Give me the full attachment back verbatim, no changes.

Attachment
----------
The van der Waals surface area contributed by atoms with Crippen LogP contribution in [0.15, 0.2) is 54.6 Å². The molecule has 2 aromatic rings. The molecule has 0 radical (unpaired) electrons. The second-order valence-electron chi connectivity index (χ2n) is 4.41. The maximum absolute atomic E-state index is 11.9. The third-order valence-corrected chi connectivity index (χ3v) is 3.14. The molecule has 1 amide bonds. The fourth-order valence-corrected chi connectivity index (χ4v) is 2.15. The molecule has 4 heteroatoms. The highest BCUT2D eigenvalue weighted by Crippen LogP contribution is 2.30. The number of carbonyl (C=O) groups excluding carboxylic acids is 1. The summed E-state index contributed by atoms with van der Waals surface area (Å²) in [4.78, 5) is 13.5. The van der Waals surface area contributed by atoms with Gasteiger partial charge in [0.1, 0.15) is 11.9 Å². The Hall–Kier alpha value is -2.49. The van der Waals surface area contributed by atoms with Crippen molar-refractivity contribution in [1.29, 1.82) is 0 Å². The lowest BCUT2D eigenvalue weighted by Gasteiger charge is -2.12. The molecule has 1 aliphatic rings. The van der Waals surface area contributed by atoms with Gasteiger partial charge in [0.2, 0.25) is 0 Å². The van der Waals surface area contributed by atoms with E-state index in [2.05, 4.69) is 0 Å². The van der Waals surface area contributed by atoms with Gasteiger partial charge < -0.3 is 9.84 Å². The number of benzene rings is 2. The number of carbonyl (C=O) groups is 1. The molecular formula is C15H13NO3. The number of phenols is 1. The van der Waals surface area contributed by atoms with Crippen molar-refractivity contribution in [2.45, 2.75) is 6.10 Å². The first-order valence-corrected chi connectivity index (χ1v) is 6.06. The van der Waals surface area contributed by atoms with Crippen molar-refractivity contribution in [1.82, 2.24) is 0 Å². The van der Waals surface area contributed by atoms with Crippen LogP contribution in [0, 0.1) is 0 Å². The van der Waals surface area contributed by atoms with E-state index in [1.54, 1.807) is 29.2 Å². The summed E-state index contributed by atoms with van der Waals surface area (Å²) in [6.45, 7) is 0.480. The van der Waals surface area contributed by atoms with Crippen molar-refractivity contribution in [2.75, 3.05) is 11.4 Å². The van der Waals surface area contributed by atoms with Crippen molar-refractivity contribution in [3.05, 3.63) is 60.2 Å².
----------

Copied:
The van der Waals surface area contributed by atoms with Crippen LogP contribution in [0.15, 0.2) is 54.6 Å². The molecule has 2 aromatic rings. The molecule has 0 radical (unpaired) electrons. The second-order valence-electron chi connectivity index (χ2n) is 4.41. The maximum absolute atomic E-state index is 11.9. The third-order valence-corrected chi connectivity index (χ3v) is 3.14. The molecule has 1 amide bonds. The fourth-order valence-corrected chi connectivity index (χ4v) is 2.15. The molecule has 4 heteroatoms. The highest BCUT2D eigenvalue weighted by Crippen LogP contribution is 2.30. The number of carbonyl (C=O) groups excluding carboxylic acids is 1. The summed E-state index contributed by atoms with van der Waals surface area (Å²) in [4.78, 5) is 13.5. The van der Waals surface area contributed by atoms with Gasteiger partial charge in [0.1, 0.15) is 11.9 Å². The Hall–Kier alpha value is -2.49. The van der Waals surface area contributed by atoms with Crippen molar-refractivity contribution in [1.29, 1.82) is 0 Å². The lowest BCUT2D eigenvalue weighted by Gasteiger charge is -2.12. The molecule has 1 aliphatic rings. The van der Waals surface area contributed by atoms with Gasteiger partial charge in [0.2, 0.25) is 0 Å². The van der Waals surface area contributed by atoms with E-state index in [2.05, 4.69) is 0 Å². The van der Waals surface area contributed by atoms with Gasteiger partial charge < -0.3 is 9.84 Å². The number of benzene rings is 2. The number of carbonyl (C=O) groups is 1. The molecular formula is C15H13NO3. The number of phenols is 1. The van der Waals surface area contributed by atoms with Crippen molar-refractivity contribution in [2.45, 2.75) is 6.10 Å². The first-order valence-corrected chi connectivity index (χ1v) is 6.06. The van der Waals surface area contributed by atoms with Crippen molar-refractivity contribution in [1.82, 2.24) is 0 Å². The van der Waals surface area contributed by atoms with Crippen LogP contribution in [0, 0.1) is 0 Å². The van der Waals surface area contributed by atoms with E-state index in [1.54, 1.807) is 29.2 Å². The summed E-state index contributed by atoms with van der Waals surface area (Å²) in [6.45, 7) is 0.480. The van der Waals surface area contributed by atoms with Crippen molar-refractivity contribution in [2.75, 3.05) is 11.4 Å². The van der Waals surface area contributed by atoms with Crippen molar-refractivity contribution in [3.05, 3.63) is 60.2 Å².